Justice Dept. Is 'Evaluating' Safe Injection Sites

Position is a big change from earlier stance
By Newser Editors and Wire Services
Posted Feb 7, 2022 6:40 PM CST
Justice Dept. Is 'Evaluating' Safe Injection Sites
Supplies are shown on a desk at Safer Inside, a realistic model of a safe injection site in San Francisco.   (AP Photo/Eric Risberg, File)

A year after winning a major court battle against the opening of so-called safe injection site—safe havens for people to use heroin and other narcotics with protections against fatal overdoses—the Justice Department is signaling it might be open to allowing them. In response to questions from the AP, the Justice Department said it is "evaluating such facilities and talking to regulators about "appropriate guardrails." The position is a drastic change from its stance in the Trump administration, when prosecutors fought vigorously against a plan to open a safe consumption site in Philadelphia.

The Justice Department won a lawsuit last year, when a federal appeals court in Pennsylvania ruled that opening such a facility would violate a 1980s-era drug law, aimed at "crackhouses," that bans operating a place for taking illegal drugs. The Supreme Court declined in October to take the case. About six weeks later, the first officially authorized safe injection sites opened in New York City in November. The two facilities—which the city calls "overdose prevention centers"—provide a monitored place for drug users to partake, with staffers and supplies on hand to reverse overdoses. Such sites exist in Canada, Australia, and Europe and have been discussed for years in New York and some other US cities and states. A few unofficial facilities have operated for some time.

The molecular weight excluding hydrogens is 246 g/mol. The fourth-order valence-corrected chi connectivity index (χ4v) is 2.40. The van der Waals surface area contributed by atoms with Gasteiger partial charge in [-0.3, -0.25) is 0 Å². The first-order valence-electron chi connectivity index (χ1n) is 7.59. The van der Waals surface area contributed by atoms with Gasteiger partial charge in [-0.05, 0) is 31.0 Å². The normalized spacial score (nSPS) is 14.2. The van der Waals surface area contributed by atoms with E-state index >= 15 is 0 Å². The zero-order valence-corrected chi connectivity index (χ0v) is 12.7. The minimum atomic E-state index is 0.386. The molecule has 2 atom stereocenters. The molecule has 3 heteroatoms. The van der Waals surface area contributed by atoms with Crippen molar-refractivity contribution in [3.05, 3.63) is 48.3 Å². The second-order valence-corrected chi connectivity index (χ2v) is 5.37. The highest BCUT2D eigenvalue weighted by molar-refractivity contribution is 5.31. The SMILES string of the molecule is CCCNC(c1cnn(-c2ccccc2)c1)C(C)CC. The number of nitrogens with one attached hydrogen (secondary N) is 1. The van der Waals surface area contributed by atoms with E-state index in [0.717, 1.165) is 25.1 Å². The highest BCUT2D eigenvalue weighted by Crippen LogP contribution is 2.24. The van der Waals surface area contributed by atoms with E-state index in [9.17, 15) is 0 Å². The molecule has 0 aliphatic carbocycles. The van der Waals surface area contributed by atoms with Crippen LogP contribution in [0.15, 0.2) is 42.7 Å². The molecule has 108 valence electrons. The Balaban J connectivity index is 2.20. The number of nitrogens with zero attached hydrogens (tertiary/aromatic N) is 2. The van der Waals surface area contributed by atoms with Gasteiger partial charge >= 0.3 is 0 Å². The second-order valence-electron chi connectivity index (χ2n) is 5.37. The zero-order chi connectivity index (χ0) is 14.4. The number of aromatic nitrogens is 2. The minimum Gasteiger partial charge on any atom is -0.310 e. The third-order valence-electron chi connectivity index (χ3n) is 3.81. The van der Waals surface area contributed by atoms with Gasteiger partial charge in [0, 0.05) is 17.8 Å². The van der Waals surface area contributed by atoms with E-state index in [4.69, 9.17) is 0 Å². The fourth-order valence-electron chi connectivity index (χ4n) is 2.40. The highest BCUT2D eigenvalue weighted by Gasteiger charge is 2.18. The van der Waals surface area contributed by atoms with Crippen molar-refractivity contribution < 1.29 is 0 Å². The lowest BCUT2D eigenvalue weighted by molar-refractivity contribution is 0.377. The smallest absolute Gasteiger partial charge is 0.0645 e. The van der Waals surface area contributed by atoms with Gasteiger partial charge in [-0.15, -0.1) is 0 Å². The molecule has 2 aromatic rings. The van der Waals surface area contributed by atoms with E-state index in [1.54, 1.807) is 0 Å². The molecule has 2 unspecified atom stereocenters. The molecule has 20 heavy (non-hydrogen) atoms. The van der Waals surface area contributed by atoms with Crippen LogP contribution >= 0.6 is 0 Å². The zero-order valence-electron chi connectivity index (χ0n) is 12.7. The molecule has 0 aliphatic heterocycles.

Advocates have hailed them as a way to curb the scourge of overdose deaths. Drawing from the latest available death certificate data, the Centers for Disease Control and Prevention estimated that more than 100,000 Americans died of drug overdoses from May 2020 to April 2021. Critics, however, argue that safe injection sites encourage illegal drug use and burden neighborhoods. For months, the Justice Department, under Attorney General Merrick Garland, had refused to take a public stance on safe consumption sites. Officials now say they are weighing their use. In December, the National Institutes of Health issued a call for harm reduction research that mentioned safe consumption sites, among other approaches.

(More drug use stories.)

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